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Hackathon Reveals Humanitarian Problems Is a Key Priority for the Next-Gen Engineering Students

July 30, 2020 / Elle Hardy
SHARESHARESHARE

Solving the world’s great humanitarian problems is high on the agenda for the global STEM community, and a recent hackathon at the University of Sydney showed that this is a key priority for the next generation of engineering students.

Over the weekend of 24 to 26 July, some 144 university students from 19 Australian universities participated in the RedR Ron Johnston Rapid Response Hackathon, hosted by The Warren Centre for Advanced Engineering as part of the Humanitarian Innovation Awards.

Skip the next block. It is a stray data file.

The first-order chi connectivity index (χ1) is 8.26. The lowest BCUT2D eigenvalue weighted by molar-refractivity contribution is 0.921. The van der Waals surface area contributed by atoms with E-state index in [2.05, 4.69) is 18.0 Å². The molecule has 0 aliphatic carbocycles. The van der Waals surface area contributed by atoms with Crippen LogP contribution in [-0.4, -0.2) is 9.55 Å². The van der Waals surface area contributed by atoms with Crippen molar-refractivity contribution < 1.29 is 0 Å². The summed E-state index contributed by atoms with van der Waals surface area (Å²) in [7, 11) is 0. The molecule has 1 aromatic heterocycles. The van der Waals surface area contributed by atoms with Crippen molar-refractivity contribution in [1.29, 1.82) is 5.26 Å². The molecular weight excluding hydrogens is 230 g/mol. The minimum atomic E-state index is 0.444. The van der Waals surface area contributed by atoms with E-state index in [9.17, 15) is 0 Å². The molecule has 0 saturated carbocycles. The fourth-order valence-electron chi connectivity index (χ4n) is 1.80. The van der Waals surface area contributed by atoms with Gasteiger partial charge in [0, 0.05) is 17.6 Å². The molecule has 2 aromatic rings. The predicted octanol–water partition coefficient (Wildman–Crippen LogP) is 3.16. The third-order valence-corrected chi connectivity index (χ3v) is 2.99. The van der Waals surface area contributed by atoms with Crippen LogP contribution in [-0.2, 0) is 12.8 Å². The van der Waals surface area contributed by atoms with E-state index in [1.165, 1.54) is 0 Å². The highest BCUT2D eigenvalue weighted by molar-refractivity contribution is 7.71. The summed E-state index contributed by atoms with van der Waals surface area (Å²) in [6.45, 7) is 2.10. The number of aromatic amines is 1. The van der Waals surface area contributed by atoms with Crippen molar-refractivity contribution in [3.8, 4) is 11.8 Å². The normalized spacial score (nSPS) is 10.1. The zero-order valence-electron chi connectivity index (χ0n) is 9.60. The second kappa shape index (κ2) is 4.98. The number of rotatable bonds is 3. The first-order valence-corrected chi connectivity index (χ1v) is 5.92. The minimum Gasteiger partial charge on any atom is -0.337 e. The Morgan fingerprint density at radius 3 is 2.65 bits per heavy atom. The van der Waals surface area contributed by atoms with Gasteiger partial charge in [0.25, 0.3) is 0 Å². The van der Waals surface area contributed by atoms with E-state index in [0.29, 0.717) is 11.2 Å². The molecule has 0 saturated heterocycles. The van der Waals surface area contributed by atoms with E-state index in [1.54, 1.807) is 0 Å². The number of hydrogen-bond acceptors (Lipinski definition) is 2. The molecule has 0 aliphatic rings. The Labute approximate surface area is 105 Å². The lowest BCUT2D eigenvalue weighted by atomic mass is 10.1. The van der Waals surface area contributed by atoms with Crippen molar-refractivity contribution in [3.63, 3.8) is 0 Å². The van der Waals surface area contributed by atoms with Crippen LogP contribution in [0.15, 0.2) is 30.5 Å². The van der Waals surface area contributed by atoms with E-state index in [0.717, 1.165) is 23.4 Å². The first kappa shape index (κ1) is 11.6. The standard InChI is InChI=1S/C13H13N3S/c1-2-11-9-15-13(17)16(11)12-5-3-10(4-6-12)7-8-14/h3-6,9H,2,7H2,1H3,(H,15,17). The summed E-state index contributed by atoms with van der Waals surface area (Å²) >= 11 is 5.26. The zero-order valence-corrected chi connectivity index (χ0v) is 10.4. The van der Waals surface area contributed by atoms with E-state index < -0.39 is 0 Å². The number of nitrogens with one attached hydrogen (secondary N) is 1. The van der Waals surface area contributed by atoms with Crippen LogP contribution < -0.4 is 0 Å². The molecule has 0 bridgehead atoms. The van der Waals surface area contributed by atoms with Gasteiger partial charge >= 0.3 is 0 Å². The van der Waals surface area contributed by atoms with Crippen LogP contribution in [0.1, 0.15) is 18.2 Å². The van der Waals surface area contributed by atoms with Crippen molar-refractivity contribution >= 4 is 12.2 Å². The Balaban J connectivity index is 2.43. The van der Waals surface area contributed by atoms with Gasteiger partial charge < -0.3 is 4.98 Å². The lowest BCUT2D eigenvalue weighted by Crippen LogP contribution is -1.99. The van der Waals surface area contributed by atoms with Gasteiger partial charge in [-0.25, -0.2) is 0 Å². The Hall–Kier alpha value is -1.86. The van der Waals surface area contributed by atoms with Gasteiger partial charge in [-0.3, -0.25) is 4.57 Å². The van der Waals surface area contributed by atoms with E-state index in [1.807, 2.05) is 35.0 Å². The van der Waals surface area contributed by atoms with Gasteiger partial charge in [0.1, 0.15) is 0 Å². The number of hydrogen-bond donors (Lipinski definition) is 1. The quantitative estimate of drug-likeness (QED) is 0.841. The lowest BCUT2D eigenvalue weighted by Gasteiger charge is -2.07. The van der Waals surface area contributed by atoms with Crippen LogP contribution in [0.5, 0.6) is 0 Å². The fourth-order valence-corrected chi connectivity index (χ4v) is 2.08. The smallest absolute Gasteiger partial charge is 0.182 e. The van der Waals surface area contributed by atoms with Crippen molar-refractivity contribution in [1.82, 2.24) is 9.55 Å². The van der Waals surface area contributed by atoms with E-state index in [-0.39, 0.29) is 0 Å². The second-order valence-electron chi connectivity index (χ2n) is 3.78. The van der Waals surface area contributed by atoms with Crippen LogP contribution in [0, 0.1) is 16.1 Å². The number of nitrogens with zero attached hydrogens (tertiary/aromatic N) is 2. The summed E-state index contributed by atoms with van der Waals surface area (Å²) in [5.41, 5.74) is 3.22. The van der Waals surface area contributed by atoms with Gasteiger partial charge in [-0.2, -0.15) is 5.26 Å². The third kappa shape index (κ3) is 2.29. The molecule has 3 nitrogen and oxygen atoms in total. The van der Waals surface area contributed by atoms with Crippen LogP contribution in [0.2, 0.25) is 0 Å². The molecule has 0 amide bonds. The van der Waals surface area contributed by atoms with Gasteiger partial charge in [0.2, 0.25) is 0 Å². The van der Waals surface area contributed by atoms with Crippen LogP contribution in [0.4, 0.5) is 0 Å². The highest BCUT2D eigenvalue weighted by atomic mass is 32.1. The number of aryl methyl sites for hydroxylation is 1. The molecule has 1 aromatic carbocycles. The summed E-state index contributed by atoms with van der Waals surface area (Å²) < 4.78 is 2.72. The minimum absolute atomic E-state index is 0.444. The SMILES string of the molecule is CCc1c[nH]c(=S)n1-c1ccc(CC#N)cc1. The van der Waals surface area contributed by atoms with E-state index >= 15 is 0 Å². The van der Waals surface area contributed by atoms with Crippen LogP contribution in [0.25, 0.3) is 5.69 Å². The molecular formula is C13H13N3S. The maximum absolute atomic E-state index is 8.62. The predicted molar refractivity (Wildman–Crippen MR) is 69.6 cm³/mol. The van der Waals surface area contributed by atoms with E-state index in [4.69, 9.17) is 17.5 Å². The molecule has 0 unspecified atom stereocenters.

The students, who were mostly engaged in STEM fields, were placed into groups and tasked with engineering cutting-edge solutions that could save lives and make a positive impact on people around the world.

The winning entry, titled H2ArchipelagO, was the brainchild of students Alex Hofmann (Monash University), Allan Soo (University of Technology Sydney), Ben Hofmann and James Hurst (Australian National University) and Emily Unewisse (University of Adelaide).